When I lived in Honolulu, I constantly had a problem with petty theft but almost no problem with violence. Be careful if you ride a bicycle - even if you lock it up, the professional thieves that strike at all hours will steal a wheel, the seat, or just cut the lock. Always lock the frame and wheel together - if you just lock the wheel, a thief will leave the wheel, unscrew it, and take the rest! Don't leave anything, no matter how small, out of your sight. There is a major crystal meth problem in Hawaii which contributes to these problems.
Ice is a huge problem on oahu. be very wary of you valuables!! certain people will steal you blind.
just be on guard when driving around or clubbing, dont take any more money then you need or get travelers checks.
Please be warned about parking around Diamond Head. We were witnessed to seeing young teen agers on mopeds use sling shots to break into the side window, observe if there were any car alarms and then when no one was watching ride by their moped and grab everything from the car. It was amazing that police cars drove by and did nothing even as these kids were taking bags, grocery bags, purses right from the vehicle.
I called 911 and by the time I was able to get a police officer, the group had left and was no where to be seen. I waited for the persons returning to their car and told them what had happened. The lady was very upset as I found out that her return tickets were also in her purse and she thought that this was a safe place to park.
This is in reply to anyone thinking of storing luggage or other items in the trunk of their car.
NEVER EVER leave anything of value in the trunk of your car, on the seat of your car, in the console, under the seats, etc. Thieves watch for trusting tourists in rented cars and will wait until you are out of sight, looking at the great view, and in less that two minutes they will have broken into your car and taken off with all your valuables.
I stopped at a scenic lookout to take a photo on a particularly clear day, and saw a group of tourists park their car, open the trunk, and put their wallet and purses into the trunk. I stopped them and told them to take those things with them because of the high risk of theft(and the fact that they did this in plain view of anyone staking out the parking lot).
It may be a minor inconvenience to take your stuff with you when you're only stopping to take a photo or eat lunch, but compare that to having to deal with a lost driver's license (how are you going to board the plane?), stolen credit cards to cancel, lost money and traveler's checks, lost cameras with all your vacation photos, etc.
If you have a hotel and are early for afternoon check in, or are sight-seeing before a late flight, the hotel will store your baggage for you. The airport does not have storage lockers available since 9/11/01, so don't look there for storage.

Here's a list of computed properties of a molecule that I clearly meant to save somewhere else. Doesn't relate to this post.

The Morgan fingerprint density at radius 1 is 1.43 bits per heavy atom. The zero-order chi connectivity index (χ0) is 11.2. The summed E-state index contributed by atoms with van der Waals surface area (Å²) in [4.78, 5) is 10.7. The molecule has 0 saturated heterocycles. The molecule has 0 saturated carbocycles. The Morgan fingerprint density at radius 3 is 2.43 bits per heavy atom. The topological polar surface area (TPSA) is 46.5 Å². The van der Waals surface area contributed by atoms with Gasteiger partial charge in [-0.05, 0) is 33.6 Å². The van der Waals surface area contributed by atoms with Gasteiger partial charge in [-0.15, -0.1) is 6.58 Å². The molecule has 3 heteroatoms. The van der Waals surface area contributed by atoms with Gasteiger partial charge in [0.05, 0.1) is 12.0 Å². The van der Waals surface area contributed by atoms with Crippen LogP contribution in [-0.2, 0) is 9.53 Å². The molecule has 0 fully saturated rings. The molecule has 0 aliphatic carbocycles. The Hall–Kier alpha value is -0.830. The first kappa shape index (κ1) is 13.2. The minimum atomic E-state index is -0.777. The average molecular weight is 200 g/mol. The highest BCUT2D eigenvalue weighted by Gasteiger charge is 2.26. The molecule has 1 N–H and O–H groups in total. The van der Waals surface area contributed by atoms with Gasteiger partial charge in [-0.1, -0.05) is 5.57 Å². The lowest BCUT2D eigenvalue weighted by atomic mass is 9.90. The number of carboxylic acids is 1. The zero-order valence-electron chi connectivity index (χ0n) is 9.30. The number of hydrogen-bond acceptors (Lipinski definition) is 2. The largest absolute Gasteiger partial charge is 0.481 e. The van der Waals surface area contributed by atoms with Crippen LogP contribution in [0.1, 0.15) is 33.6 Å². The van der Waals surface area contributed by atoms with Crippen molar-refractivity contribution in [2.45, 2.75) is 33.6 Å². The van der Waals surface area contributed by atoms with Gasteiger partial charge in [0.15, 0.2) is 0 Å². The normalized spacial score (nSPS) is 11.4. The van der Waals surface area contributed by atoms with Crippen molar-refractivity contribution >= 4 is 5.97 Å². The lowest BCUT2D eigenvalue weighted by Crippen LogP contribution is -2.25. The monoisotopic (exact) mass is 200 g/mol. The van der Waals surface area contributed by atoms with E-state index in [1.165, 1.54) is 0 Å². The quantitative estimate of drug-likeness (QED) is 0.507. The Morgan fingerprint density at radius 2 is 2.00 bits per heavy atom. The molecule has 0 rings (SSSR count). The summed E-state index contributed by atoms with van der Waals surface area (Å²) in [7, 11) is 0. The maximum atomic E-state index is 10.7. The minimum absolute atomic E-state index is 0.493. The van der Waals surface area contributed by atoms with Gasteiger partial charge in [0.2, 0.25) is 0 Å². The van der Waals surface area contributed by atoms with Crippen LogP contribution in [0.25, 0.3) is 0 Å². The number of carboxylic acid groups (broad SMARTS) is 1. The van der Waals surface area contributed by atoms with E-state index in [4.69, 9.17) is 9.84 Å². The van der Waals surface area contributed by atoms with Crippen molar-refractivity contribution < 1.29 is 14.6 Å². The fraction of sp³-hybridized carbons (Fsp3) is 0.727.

yes, they know which number plates R Rent-a-Cars .
they'll just empty out your trunk in the rear .
it happens a LOT in Hawaii, especially Waikiki .
so when U park your RentaL car in a MaLL
do it near well-lit entrances
Always watch your belongings. Many people leave there cameras, purses, valuables along beach and go swimming/snorkling/surfing only to come back and find there stuff stolen. You must remember even though you are in paradise, you are still in a major city, 13th largest city in the US.
I returned from Hawaii yesterday. The day before we were due to fly home we stopped at Shark Cove on the north shore. We were in a rental car and parked in FoodWay directly across from the beach. We locked the car and took our camera bag and swimming gear across the road and walked 40m across rocks and left our camera bag (with car keys inside) at the waters edge while we swam. We were watched from the moment we stepped out of our car to getting into the water. Thief's followed us, stole our camera bag and returned with the keys and then stole the car. This was within about 20 minutes. We were within 20 m of the bag the whole time so they were very careful not to be seen. Local police informed us that they are very organised and alot of the times there is more than one person and they will use walky-talkies to communicate with each other. We had heard nothing about this kind of thing happening before we went. You really cannot trust to leave valuables in your car or on a beach where you cannot watch it every second. We were also required to pay for the cars rental until it was found, damaged or not. It was a bad ending to a perfect holiday.
I never felt unsafe or intimidated in Honolulu, But I will repeat something that we all say time and time again... 'Keep a close eye on your purse/money' and other valuables.....
Perhaps I should take my own advice.. ;-)
------ Also... Take care in the water, there are areas that are not safe, even if you are a good swimmer! Respect the Ocean!!!
Car break-in's are very common at tourist spots
(isolated beaches, scenic spots, shopping areas).
Don’t leave valuables in the trunk. Very easy to
break a window and pop the trunk open by pulling
the trunk lever under the drivers seat
With the high concentration of tourists, petty theft is common. Don't leave valuables anywhere unprotected. Especially vulnerable are things left on the car seat while you stop 'for just a minute' to look at something. If you leave sight of your car, chances are that whatever was left on the seat will be gone by the time you get back. And not only will you be out the purse, camera, or whatever, but you will also have to deal with the rental company on getting the car fixed (if you didn't take out insurance). Lock valuables in the trunk (BEFORE you get someplace) or take them with you. It will save you a lot of headaches.